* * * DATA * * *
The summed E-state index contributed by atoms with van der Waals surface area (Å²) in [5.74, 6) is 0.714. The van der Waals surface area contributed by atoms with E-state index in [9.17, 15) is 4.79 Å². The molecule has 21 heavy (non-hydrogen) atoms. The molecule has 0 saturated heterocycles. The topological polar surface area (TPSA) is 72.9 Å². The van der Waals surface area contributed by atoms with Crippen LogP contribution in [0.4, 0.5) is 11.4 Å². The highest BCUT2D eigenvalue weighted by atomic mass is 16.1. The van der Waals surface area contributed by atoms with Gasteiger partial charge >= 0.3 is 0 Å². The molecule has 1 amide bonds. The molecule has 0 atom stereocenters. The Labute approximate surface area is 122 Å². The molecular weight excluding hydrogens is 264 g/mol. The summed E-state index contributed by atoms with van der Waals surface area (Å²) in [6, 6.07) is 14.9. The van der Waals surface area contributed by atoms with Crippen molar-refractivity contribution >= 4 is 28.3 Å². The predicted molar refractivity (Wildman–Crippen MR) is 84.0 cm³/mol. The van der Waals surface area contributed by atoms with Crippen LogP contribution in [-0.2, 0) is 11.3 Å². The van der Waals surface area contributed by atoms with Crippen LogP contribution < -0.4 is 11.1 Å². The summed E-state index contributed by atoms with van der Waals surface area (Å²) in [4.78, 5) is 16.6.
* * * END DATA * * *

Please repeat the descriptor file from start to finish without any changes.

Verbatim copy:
The summed E-state index contributed by atoms with van der Waals surface area (Å²) in [5.74, 6) is 0.714. The van der Waals surface area contributed by atoms with E-state index in [9.17, 15) is 4.79 Å². The molecule has 21 heavy (non-hydrogen) atoms. The molecule has 0 saturated heterocycles. The topological polar surface area (TPSA) is 72.9 Å². The van der Waals surface area contributed by atoms with Crippen LogP contribution in [0.4, 0.5) is 11.4 Å². The highest BCUT2D eigenvalue weighted by atomic mass is 16.1. The van der Waals surface area contributed by atoms with Gasteiger partial charge >= 0.3 is 0 Å². The molecule has 1 amide bonds. The molecule has 0 atom stereocenters. The Labute approximate surface area is 122 Å². The molecular weight excluding hydrogens is 264 g/mol. The summed E-state index contributed by atoms with van der Waals surface area (Å²) in [6, 6.07) is 14.9. The van der Waals surface area contributed by atoms with Crippen molar-refractivity contribution >= 4 is 28.3 Å². The predicted molar refractivity (Wildman–Crippen MR) is 84.0 cm³/mol. The van der Waals surface area contributed by atoms with Crippen LogP contribution in [-0.2, 0) is 11.3 Å². The van der Waals surface area contributed by atoms with Crippen LogP contribution < -0.4 is 11.1 Å². The summed E-state index contributed by atoms with van der Waals surface area (Å²) in [4.78, 5) is 16.6.